Our findings have important implications for understanding the role of social capital for mental well-being during “extraordinary times”, such as the current pandemic. Firstly, weaker ties, especially neighbor connectivity, appeared most important for psychological distress. Individuals who interacted more frequently with neighbors reported less distress and experienced a weaker positive impact of social/mobility restrictions on their distress. In addition, individuals living in counties with higher aggregate neighbor-connectivity reported a further cushioning effect from the harm of restrictions. Thus, as hypothesized, localities performed a vital role in compensating for the contraction of wider in-person connectivity, especially where restrictions were higher. In contrast, communicating more frequently by phone/electronically with friends/family had no association with psychological distress, nor did it buffer restrictions. This may be because this stronger-tie connectivity was not in-person, limiting its effectiveness. During non-crisis times, remote strong-tie connectivity may reduce mental-distress. However, in the context of COVID-19, the scarcity of in-person contact in general might mean that remote-interaction, even with strong-ties, does not suffice, and any type of physical interaction becomes increasingly important. Alternatively, individuals experiencing greater distress could have reached out more to friends/family, confounding any ameliorating impact it may have had on distress. Secondly, these findings shed light on how, and at which level, social capital appears to operate during the pandemic. At the individual-level, (weaker-tie) social capital appears to operate as both a driver of lower distress (a direct-effect) and a buffer of the impact of stressors, namely restrictions (a moderation effect). Processes at the contextual level, however, appear more mixed and our understanding is conditional on how contextual-level social capital is measured. When operationalized using aggregated scores, contextual social capital has no direct effect on distress after adjusting for individual-level social capital. However, (weaker-tie) aggregated social capital does buffer the impact of restrictions on distress, even after adjusting for its individual-level buffering role. In other words, both speaking to neighbors more frequently but also living in counties where neighbors interact more frequently benefits mental well-being.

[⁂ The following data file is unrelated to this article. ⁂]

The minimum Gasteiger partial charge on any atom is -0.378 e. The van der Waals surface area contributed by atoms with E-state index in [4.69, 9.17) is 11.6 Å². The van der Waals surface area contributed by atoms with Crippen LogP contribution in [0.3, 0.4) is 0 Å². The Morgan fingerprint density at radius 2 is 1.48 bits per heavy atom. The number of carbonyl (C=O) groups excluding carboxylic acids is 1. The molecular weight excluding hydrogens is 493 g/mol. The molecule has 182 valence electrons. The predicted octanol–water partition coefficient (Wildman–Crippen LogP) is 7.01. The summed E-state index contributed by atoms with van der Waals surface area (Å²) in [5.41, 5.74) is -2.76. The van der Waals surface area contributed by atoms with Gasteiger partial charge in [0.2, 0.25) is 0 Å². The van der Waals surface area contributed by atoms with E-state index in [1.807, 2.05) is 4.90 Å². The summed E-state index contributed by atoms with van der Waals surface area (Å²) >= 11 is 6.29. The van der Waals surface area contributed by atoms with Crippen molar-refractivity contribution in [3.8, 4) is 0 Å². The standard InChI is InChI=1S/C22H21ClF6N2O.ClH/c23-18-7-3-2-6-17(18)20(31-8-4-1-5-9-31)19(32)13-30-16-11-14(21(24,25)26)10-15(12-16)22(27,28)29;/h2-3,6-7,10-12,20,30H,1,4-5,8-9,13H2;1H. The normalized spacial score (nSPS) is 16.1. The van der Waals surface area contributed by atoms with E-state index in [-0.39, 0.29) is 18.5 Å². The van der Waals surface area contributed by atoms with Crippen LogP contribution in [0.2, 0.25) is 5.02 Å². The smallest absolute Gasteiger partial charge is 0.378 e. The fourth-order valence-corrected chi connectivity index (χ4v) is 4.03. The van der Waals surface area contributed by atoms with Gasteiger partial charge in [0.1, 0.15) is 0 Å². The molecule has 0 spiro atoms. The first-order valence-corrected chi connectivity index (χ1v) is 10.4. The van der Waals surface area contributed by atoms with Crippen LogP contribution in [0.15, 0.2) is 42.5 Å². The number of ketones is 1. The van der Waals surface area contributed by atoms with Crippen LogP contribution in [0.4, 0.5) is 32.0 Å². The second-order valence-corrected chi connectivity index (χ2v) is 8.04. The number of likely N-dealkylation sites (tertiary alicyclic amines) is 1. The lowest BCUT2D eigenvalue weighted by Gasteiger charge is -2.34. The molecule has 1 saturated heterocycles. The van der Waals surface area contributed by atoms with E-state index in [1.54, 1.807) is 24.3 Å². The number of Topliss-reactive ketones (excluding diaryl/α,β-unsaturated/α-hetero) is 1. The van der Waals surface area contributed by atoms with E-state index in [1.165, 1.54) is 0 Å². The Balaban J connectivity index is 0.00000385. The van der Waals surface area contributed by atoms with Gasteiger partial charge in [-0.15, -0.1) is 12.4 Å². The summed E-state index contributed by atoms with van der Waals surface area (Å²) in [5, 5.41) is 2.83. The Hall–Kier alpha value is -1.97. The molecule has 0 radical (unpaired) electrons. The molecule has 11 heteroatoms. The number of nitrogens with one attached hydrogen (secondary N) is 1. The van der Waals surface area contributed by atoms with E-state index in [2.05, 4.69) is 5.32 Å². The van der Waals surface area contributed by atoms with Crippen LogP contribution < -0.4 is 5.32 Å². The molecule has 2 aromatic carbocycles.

In sum, this paper provides some of the first evidence that individuals’ social capital, especially neighbor connectivity, may serve a critical support role during the pandemic, cushioning the harm that pandemic-related restrictions have on mental health. In addition, we find conflicting evidence for how contextual-level social capital has operated during the pandemic. It may have operated as an additional buffer against the pain of restrictions (when measured using aggregate individual scores). Alternatively, the pandemic may have severed the support link between contextual social capital and mental health (when measured using independent measures). These findings make key contributions to our ongoing understanding of how social capital should be conceptualized as well as raising important awareness for ongoing debates into how contextual social capital should be measured and operationalized.

* Related Article
James Laurence, Harris Hyun-soo Kim, Individual and community social capital, mobility restrictions, and psychological distress during the COVID-19 pandemic: a multilevel analysis of a representative US survey, Social Science & Medicine 287